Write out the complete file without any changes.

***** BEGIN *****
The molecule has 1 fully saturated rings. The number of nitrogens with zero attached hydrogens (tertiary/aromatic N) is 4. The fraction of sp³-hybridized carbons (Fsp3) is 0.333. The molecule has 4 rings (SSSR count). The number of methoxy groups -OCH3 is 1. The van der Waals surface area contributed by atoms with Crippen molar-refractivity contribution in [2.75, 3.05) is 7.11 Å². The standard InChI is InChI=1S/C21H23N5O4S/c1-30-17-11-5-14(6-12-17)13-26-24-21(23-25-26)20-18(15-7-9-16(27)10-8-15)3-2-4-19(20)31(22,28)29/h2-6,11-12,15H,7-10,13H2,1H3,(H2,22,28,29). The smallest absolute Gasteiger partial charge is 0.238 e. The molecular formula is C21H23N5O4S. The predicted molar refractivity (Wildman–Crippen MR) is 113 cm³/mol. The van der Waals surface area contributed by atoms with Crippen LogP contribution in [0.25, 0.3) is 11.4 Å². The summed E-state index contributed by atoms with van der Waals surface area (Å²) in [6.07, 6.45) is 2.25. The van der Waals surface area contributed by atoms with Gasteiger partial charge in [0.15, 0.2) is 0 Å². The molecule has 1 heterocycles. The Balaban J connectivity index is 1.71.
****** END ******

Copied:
The molecule has 1 fully saturated rings. The number of nitrogens with zero attached hydrogens (tertiary/aromatic N) is 4. The fraction of sp³-hybridized carbons (Fsp3) is 0.333. The molecule has 4 rings (SSSR count). The number of methoxy groups -OCH3 is 1. The van der Waals surface area contributed by atoms with Crippen molar-refractivity contribution in [2.75, 3.05) is 7.11 Å². The standard InChI is InChI=1S/C21H23N5O4S/c1-30-17-11-5-14(6-12-17)13-26-24-21(23-25-26)20-18(15-7-9-16(27)10-8-15)3-2-4-19(20)31(22,28)29/h2-6,11-12,15H,7-10,13H2,1H3,(H2,22,28,29). The smallest absolute Gasteiger partial charge is 0.238 e. The molecular formula is C21H23N5O4S. The predicted molar refractivity (Wildman–Crippen MR) is 113 cm³/mol. The van der Waals surface area contributed by atoms with Crippen LogP contribution in [0.25, 0.3) is 11.4 Å². The summed E-state index contributed by atoms with van der Waals surface area (Å²) in [6.07, 6.45) is 2.25. The van der Waals surface area contributed by atoms with Gasteiger partial charge in [0.15, 0.2) is 0 Å². The molecule has 1 heterocycles. The Balaban J connectivity index is 1.71.